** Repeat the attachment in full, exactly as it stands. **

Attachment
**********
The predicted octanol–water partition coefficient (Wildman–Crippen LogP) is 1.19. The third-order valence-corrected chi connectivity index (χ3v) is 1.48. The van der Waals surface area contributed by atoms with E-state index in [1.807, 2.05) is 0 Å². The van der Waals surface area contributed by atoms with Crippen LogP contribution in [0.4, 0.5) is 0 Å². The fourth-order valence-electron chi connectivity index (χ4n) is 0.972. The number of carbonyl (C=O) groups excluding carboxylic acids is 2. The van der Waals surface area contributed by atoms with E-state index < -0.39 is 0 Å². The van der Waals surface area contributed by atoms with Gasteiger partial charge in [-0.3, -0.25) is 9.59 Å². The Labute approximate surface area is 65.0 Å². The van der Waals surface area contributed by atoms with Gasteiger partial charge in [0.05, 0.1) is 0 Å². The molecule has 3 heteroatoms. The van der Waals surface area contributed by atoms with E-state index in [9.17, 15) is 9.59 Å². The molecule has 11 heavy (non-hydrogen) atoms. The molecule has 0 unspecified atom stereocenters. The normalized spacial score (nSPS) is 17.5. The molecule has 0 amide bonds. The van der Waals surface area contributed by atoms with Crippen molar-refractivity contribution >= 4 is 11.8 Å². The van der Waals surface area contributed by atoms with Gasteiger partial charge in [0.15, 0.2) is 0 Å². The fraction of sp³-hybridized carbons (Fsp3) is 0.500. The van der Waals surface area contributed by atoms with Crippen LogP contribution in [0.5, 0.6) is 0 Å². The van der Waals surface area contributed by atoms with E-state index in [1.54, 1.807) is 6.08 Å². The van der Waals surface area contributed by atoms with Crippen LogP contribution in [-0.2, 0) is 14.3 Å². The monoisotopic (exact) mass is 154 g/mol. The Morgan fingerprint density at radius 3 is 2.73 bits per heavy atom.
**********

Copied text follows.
The predicted octanol–water partition coefficient (Wildman–Crippen LogP) is 1.19. The third-order valence-corrected chi connectivity index (χ3v) is 1.48. The van der Waals surface area contributed by atoms with E-state index in [1.807, 2.05) is 0 Å². The van der Waals surface area contributed by atoms with Crippen LogP contribution in [0.4, 0.5) is 0 Å². The fourth-order valence-electron chi connectivity index (χ4n) is 0.972. The number of carbonyl (C=O) groups excluding carboxylic acids is 2. The van der Waals surface area contributed by atoms with E-state index < -0.39 is 0 Å². The van der Waals surface area contributed by atoms with Gasteiger partial charge in [-0.3, -0.25) is 9.59 Å². The Labute approximate surface area is 65.0 Å². The van der Waals surface area contributed by atoms with Gasteiger partial charge in [0.05, 0.1) is 0 Å². The molecule has 3 heteroatoms. The van der Waals surface area contributed by atoms with E-state index in [9.17, 15) is 9.59 Å². The molecule has 11 heavy (non-hydrogen) atoms. The molecule has 0 unspecified atom stereocenters. The normalized spacial score (nSPS) is 17.5. The molecule has 0 amide bonds. The van der Waals surface area contributed by atoms with Crippen molar-refractivity contribution >= 4 is 11.8 Å². The van der Waals surface area contributed by atoms with Gasteiger partial charge in [0.15, 0.2) is 0 Å². The fraction of sp³-hybridized carbons (Fsp3) is 0.500. The van der Waals surface area contributed by atoms with Crippen LogP contribution in [0.5, 0.6) is 0 Å². The van der Waals surface area contributed by atoms with E-state index in [1.54, 1.807) is 6.08 Å². The van der Waals surface area contributed by atoms with Crippen LogP contribution in [-0.2, 0) is 14.3 Å². The monoisotopic (exact) mass is 154 g/mol. The Morgan fingerprint density at radius 3 is 2.73 bits per heavy atom.